Do you check yourself while others are checking you? Do you judge yourself because others are judging you? I never did. As a young child these weren’t concerns of mine. I enjoyed a happy and carefree childhood, but things soon changed. Society’s view of me changed. I was suddenly seen to be different. I couldn’t get my head around the abrupt isolation and animosity towards me. Why me? Why was I on show for people’s satisfaction and mockery? A freak show if you like.
In the early 1990s things were hard enough for a five foot nothing first year student walking the corridors of a denominational secondary school. What seemed like giants of men and school seniors were pushing, pulling, tugging and calling me names. I was both physically and emotionally battered and bruised. They shouted names and words that felt like bullets with every hit. Words which were alien to me – ‘faggot’, ‘queer’ and ‘bender’.
This was to become my life and my turmoil during my adolescent years and adolescence, you will agree, is a confusing and horrible stage of anyone’s life. But I’m not a victim and I’m not looking for sympathy. On the contrary, it has strengthened me and made me the person I am proud to be today.
A young gay friend of mine has told me how things have been much better for him, yet he too has struggled. He has an accepting family, but despite this, society’s view and treatment of LGBTs (lesbian, gay, bisexual, and transgender people) has affected him greatly. He always knew he was gay and that was okay until he realised how he would be treated for being gay. During his teenage years, he too tried to conform and be straight, desperately trying to take part in the macho games expected of him to fit in. It couldn’t be done, he is how he is. He is gay. Gay people are gay. We are how we are!
He has fully accepted his sexual identity now, but he still had to go through that personal turmoil and self-hate because of how society views and treats members of the LGBT community. Groups like shOUT! LGBT Youth Group has helped members of Galway’s LGBT community massively and through this group he meets regularly with people of his own age who are also LGBT and/or questioning their sexual orientation and gender identity.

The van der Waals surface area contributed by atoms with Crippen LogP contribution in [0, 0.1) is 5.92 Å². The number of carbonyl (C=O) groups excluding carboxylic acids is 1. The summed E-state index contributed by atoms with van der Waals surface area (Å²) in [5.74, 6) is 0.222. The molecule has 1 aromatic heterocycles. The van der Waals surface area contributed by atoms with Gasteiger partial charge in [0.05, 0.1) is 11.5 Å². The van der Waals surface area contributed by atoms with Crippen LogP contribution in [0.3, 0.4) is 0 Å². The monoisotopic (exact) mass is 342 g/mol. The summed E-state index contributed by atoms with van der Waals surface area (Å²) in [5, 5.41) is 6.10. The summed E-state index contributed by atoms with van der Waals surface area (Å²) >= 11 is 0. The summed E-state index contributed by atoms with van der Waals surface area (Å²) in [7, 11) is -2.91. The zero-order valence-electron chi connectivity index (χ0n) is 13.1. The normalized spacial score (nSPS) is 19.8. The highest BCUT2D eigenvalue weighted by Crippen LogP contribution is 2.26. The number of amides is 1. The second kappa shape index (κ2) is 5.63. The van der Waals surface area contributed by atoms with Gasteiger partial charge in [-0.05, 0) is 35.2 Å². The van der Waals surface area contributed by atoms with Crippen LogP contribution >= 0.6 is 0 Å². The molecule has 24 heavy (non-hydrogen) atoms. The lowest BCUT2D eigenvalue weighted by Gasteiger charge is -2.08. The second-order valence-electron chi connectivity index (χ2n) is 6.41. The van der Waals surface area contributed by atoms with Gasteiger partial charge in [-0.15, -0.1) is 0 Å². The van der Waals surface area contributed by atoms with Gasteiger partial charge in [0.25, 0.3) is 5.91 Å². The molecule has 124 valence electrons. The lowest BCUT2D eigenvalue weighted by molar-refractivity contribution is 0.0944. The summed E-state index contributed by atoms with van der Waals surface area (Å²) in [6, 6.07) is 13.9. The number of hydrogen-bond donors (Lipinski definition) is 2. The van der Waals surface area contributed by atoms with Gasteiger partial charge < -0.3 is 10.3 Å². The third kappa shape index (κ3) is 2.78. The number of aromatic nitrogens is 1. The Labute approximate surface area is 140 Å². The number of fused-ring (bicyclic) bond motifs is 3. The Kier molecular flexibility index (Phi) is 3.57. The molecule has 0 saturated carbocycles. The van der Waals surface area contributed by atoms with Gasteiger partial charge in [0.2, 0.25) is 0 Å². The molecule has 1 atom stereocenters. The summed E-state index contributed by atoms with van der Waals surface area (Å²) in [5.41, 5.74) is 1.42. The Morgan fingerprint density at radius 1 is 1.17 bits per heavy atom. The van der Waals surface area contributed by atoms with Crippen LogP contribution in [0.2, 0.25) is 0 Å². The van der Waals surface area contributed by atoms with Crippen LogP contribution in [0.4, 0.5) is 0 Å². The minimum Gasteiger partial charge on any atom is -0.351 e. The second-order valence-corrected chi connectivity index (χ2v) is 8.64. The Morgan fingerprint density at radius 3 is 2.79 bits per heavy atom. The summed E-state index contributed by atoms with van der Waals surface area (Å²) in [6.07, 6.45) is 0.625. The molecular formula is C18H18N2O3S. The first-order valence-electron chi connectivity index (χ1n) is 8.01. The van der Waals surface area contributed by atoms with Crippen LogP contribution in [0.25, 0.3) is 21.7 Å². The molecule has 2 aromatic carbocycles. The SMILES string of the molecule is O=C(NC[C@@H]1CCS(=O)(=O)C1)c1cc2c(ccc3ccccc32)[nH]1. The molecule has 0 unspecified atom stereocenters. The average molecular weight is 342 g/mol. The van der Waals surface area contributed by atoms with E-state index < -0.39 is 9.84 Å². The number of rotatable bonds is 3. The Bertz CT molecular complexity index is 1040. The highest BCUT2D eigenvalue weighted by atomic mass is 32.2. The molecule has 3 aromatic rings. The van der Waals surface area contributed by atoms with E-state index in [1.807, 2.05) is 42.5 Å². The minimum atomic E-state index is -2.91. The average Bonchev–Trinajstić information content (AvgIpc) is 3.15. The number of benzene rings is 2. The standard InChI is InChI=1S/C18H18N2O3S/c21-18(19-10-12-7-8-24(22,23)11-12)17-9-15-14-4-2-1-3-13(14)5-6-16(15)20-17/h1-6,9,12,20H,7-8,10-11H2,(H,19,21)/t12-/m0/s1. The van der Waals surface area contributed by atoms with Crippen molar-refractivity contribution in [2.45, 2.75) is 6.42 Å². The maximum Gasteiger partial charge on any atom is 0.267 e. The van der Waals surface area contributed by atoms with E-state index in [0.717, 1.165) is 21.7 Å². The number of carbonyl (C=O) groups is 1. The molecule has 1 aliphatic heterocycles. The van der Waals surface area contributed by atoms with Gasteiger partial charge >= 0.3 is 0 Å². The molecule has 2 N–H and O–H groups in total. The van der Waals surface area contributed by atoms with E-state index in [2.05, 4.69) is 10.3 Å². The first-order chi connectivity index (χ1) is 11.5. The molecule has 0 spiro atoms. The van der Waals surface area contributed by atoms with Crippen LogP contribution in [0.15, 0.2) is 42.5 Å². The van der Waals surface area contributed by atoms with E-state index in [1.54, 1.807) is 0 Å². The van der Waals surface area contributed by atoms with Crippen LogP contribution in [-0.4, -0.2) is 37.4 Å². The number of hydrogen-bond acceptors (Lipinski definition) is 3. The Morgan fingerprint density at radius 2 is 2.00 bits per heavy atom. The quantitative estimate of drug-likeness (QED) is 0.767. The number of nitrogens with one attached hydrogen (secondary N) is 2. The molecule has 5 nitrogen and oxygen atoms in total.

With much current debate in Ireland right now focusing on same-sex marriage and certain institutions, it might be easy to overlook the young LGBT people in Galway who need support and acceptance. Many young people are vulnerable to depression, suicide attempts, self-harm and bullying, all because they are tormented for being lesbian, gay, bisexual and/or transgender. Parents and peers alike need take steps to help vulnerable young people.
And please don’t think I am anti-church or anti-establishment. I’m not! A famous gay icon at present, Panti, has brought issues surrounding the term ‘homophobia’ to the fore recently. Its translation is to have a fear of homosexual people…If I was ‘heterophobic’ (a fear of heterosexual people because of their sexual orientation), I would be afraid of my family and friends to whom I am a son, a brother, an uncle and a grandchild.
Galway, our city of culture, is my home. It’s a place I am proud to be from and also gay in. We have come a long way in terms of acceptance of the LGBT community in this country but we still have further to travel along the road.